4. Nature, the IT Wizard (Nautilus) — a fun walk through the connections between information theory, computation, and biology.
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Four short links: 2 January 2015

Four short links: 2 January 2015

Privacy Philosophy, Bitcoin Risks, Modelling Emotion, and Opinion Formation

  1. Google’s Philosopher — interesting take on privacy. Now that the mining and manipulation of personal information has spread to almost all aspects of life, for instance, one of the most common such questions is, “Who owns your data?” According to Floridi, it’s a misguided query. Your personal information, he argues, should be considered as much a part of you as, say, your left arm. “Anything done to your information,” he has written, “is done to you, not to your belongings.” Identity theft and invasions of privacy thus become more akin to kidnapping than stealing or trespassing. Informational privacy is “a fundamental and inalienable right,” he argues, one that can’t be overridden by concerns about national security, say, or public safety. “Any society (even a utopian one) in which no informational privacy is possible,” he has written, “is one in which no personal identity can be maintained.”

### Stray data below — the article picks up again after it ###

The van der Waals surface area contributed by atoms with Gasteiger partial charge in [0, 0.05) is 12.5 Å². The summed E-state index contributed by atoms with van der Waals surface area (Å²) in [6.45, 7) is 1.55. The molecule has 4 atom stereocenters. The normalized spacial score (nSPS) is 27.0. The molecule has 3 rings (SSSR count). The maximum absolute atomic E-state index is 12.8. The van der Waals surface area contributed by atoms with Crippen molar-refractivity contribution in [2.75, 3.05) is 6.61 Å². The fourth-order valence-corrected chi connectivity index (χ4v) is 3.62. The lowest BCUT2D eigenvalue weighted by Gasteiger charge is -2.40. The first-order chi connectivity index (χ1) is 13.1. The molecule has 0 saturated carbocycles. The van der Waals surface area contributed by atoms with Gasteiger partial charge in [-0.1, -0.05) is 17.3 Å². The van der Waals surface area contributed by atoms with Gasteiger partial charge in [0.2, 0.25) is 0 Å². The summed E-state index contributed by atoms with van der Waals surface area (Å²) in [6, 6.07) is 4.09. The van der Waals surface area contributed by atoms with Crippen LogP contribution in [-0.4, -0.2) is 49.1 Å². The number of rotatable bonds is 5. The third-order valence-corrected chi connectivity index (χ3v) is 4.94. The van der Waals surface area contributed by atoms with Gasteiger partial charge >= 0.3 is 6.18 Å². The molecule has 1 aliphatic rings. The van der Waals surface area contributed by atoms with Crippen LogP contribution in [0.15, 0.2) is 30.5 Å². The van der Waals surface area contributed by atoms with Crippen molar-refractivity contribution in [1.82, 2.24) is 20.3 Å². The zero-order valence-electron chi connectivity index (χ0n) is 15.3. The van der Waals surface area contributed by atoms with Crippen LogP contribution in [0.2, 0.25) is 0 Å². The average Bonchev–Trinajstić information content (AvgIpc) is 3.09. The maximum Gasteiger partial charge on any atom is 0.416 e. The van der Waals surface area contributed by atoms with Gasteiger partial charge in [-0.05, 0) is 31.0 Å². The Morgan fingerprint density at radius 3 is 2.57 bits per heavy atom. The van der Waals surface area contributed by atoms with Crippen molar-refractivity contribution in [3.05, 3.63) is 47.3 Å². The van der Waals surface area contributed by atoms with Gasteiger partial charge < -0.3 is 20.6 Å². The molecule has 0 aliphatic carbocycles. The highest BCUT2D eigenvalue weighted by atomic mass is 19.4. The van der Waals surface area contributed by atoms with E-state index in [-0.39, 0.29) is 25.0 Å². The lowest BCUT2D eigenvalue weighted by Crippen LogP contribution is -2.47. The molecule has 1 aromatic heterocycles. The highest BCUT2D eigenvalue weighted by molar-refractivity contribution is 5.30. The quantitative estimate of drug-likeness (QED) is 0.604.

2. S-1 for a Bitcoin Trust (SEC) — always interesting to read through the risks list to see what’s there and what’s not.
  3. Computationally Modelling Human Emotion (ACM) — our work seeks to create true synergies between computational and psychological approaches to understanding emotion. We are not satisfied simply to show our models “fit” human data but rather seek to show they are generative in the sense of producing new insights or novel predictions that can inform understanding. From this perspective, computational models are simply theories, albeit more concrete ones that afford a level of hypothesis generation and experimentation difficult to achieve through traditional theories.
  4. Opinion Formation Models on a Gradient (PLoSONE) — Many opinion formation models embedded in two-dimensional space have only one stable solution, namely complete consensus, in particular when they implement deterministic rules. In reality, however, deterministic social behavior and perfect agreement are rare – at least one small village of indomitable Gauls always holds out against the Romans. […] In this article we tackle the open question: can opinion dynamics, with or without a stochastic element, fundamentally alter percolation properties such as the clusters’ fractal dimensions or the cluster size distribution? We show that in many cases we retrieve the scaling laws of independent percolation. Moreover, we also give one example where a slight change of the dynamic rules leads to a radically different scaling behavior.